This is strange, but we’ve grown accustomed to that sort of thing. The authors of what we’re about to discuss probably don’t have the first clue how much they’re revealing to us.
Let us consider, dear reader, At Last, a Consensus on Consensus, which is found on the blog of the neo-theocrats at the Discovery Institute‘s creationist public relations and lobbying operation, the Center for Science and Culture (a/k/a the Discoveroids, a/k/a the cdesign proponentsists).
One of the peculiarities of this Discoveroid article is that it’s authored by “Evolution News & Views.” That is, it’s the work of no one in particular. Looking at it another way, they all like it so much that it’s been given the status of official Discoveroid dogma to which they collectively adhere. That alone makes it worth our attention.
Okay, so what is this thing we’ve found? It’s their joint reaction to an article from Science Daily, Why ‘Scientific Consensus’ Fails to Persuade. Upon seeing that title, the Discoveroids were probably imagining that they knew the answer: It’s because some people — like the Discoveroids — are too smart to fall for the “consensus,” and they’re the true geniuses on the cutting edge of science.
If that’s what they were hoping for, the Discoveroids were disappointed. The article is about a study that says whether members of the public regard a scientist as being a trustworthy expert:
… is likely to depend on whether the position the scientist takes is consistent with the one believed by most people who share your cultural values.
It’s an interesting article. Here’s a bit more from it:
“We know from previous research,” said Dan Kahan, “that people with individualistic values, who have a strong attachment to commerce and industry, tend to be skeptical of claimed environmental risks, while people with egalitarian values, who resent economic inequality, tend to believe that commerce and industry harms the environment.”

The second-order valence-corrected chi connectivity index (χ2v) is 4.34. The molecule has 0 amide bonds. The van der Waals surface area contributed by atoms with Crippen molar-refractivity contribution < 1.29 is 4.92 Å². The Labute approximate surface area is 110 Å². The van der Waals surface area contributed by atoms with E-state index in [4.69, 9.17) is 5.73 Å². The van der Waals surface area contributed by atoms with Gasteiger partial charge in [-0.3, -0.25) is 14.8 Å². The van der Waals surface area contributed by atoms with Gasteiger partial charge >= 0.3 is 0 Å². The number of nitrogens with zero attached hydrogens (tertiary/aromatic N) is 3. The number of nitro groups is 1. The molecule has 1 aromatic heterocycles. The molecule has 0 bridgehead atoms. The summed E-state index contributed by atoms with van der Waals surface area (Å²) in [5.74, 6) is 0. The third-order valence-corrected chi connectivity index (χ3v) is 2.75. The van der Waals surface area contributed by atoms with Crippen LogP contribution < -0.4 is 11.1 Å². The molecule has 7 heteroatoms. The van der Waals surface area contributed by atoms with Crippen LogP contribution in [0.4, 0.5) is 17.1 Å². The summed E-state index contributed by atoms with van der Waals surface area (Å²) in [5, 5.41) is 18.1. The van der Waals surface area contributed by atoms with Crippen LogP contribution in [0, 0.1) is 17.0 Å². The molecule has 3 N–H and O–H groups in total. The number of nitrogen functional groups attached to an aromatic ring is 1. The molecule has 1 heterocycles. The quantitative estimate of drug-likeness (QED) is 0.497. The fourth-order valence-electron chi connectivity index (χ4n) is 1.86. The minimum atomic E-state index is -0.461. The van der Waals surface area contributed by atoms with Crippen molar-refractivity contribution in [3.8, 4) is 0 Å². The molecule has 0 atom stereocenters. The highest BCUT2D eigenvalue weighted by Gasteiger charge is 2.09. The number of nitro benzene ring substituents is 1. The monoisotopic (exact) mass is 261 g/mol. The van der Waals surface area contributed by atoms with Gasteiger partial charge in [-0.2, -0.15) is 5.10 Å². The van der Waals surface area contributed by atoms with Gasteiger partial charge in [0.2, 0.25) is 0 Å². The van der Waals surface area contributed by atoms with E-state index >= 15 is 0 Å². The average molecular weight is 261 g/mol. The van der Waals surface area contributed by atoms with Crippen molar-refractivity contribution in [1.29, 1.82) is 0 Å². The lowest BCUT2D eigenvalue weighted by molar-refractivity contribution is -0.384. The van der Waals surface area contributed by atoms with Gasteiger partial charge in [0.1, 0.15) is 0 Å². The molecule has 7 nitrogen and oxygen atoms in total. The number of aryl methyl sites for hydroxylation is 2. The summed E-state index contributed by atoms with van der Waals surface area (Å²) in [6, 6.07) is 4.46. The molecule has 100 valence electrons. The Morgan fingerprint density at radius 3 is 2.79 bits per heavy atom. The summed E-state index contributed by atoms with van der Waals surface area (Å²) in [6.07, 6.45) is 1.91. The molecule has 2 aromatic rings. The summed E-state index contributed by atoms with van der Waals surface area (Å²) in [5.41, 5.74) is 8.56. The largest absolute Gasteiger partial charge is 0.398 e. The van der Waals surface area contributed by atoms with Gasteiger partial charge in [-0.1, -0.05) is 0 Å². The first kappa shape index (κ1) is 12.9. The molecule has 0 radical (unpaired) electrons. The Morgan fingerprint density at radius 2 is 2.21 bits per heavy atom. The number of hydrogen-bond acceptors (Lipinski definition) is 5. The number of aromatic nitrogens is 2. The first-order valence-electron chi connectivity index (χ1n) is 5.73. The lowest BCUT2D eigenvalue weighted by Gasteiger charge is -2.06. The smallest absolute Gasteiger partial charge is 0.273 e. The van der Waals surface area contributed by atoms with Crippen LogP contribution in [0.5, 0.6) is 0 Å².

It’s worth reading, but let’s turn to the Discoveroid blog to see their reaction. Here are some excerpts, with bold added by us:
Researchers have finally figured out why those of us in the public who are skeptics on scientific orthodoxies like Darwinism and human-induced global warming choose not to align our views with the scientific “consensus.”
Observe, dear reader, the conjunction of two different areas of popular skepticism. We’ve written about this phenomenon before. See: Discovery Institute Praises Global Warming Deniers. There we discussed a blog article by Casey about what he claims are the “virtues” of challenging the “consensus.” This is obviously a continuing theme with the Discoveroids — as well it should be. One can’t really do pseudo-science without occasionally praising the denialism of other fringe groups.
After a few small quotes from the Science Daily article, the Discoveroids say:
Isn’t that special? So if you’re a Darwin doubter it’s not because you’ve thought through the issue for yourself and come to a heterodox conclusion. You’re just a sheep, following what your hick friends and neighbors say.
It would seem that the Discoveroids’ feelings are hurt. Let’s read on:
The implication is that if people were rational, they would simply go with whatever has been officially pronounced as the scientific consensus on an issue. If they were rational, that is, they would dispense with thinking for themselves.
What? Rationality means unthinking acceptance of authority? The Discoveroids are confusing reason with faith. That’s not surprising, as they most definitely are creatures of faith who fiercely oppose reason — with which they have little acquaintance. Here’s the end of their article:
Isn’t it just this sort of naïveté and undisclosed bias on the part of scientists (and especially science organizations) that makes people doubt claims of consensus in the first place.
Hey — you may think it’s crazy, but that’s the joint position of all the Discoveroids. Make of it what you will.
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